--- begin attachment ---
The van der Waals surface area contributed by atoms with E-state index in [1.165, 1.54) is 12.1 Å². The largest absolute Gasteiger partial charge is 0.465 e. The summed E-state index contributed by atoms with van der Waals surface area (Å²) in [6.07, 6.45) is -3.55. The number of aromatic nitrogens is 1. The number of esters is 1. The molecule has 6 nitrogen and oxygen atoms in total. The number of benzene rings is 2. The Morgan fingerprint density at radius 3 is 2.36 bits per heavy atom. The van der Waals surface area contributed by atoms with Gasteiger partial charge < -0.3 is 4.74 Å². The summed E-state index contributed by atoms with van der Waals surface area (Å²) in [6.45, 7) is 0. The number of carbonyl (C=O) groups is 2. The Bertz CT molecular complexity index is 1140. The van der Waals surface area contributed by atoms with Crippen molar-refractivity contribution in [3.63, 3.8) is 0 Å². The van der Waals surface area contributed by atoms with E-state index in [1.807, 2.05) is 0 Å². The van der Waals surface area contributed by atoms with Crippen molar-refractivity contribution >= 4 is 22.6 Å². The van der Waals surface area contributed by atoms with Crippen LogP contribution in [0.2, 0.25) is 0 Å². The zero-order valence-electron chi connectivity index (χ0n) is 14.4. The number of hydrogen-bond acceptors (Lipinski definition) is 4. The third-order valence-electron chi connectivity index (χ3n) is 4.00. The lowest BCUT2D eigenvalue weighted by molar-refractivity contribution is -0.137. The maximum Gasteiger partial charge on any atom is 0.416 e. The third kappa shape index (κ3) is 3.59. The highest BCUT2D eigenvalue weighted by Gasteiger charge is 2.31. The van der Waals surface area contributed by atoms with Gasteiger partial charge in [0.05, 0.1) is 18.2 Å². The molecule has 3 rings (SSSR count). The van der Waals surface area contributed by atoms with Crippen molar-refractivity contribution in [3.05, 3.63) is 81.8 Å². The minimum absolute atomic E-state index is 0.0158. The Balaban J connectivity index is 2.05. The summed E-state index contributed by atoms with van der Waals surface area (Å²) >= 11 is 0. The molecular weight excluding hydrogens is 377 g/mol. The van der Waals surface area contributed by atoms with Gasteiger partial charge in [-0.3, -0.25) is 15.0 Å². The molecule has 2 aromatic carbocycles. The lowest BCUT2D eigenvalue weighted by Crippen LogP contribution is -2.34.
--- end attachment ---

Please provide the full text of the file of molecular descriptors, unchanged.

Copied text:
The van der Waals surface area contributed by atoms with E-state index in [1.165, 1.54) is 12.1 Å². The largest absolute Gasteiger partial charge is 0.465 e. The summed E-state index contributed by atoms with van der Waals surface area (Å²) in [6.07, 6.45) is -3.55. The number of aromatic nitrogens is 1. The number of esters is 1. The molecule has 6 nitrogen and oxygen atoms in total. The number of benzene rings is 2. The Morgan fingerprint density at radius 3 is 2.36 bits per heavy atom. The van der Waals surface area contributed by atoms with Gasteiger partial charge < -0.3 is 4.74 Å². The summed E-state index contributed by atoms with van der Waals surface area (Å²) in [6.45, 7) is 0. The number of carbonyl (C=O) groups is 2. The Bertz CT molecular complexity index is 1140. The van der Waals surface area contributed by atoms with Crippen molar-refractivity contribution in [3.63, 3.8) is 0 Å². The van der Waals surface area contributed by atoms with E-state index in [1.807, 2.05) is 0 Å². The van der Waals surface area contributed by atoms with Crippen molar-refractivity contribution >= 4 is 22.6 Å². The van der Waals surface area contributed by atoms with Crippen LogP contribution in [0.2, 0.25) is 0 Å². The zero-order valence-electron chi connectivity index (χ0n) is 14.4. The number of hydrogen-bond acceptors (Lipinski definition) is 4. The third-order valence-electron chi connectivity index (χ3n) is 4.00. The lowest BCUT2D eigenvalue weighted by molar-refractivity contribution is -0.137. The maximum Gasteiger partial charge on any atom is 0.416 e. The third kappa shape index (κ3) is 3.59. The highest BCUT2D eigenvalue weighted by Gasteiger charge is 2.31. The van der Waals surface area contributed by atoms with Gasteiger partial charge in [0.05, 0.1) is 18.2 Å². The molecule has 3 rings (SSSR count). The van der Waals surface area contributed by atoms with Crippen molar-refractivity contribution in [3.05, 3.63) is 81.8 Å². The minimum absolute atomic E-state index is 0.0158. The Balaban J connectivity index is 2.05. The summed E-state index contributed by atoms with van der Waals surface area (Å²) >= 11 is 0. The molecular weight excluding hydrogens is 377 g/mol. The van der Waals surface area contributed by atoms with Gasteiger partial charge in [-0.3, -0.25) is 15.0 Å². The molecule has 2 aromatic carbocycles. The lowest BCUT2D eigenvalue weighted by Crippen LogP contribution is -2.34.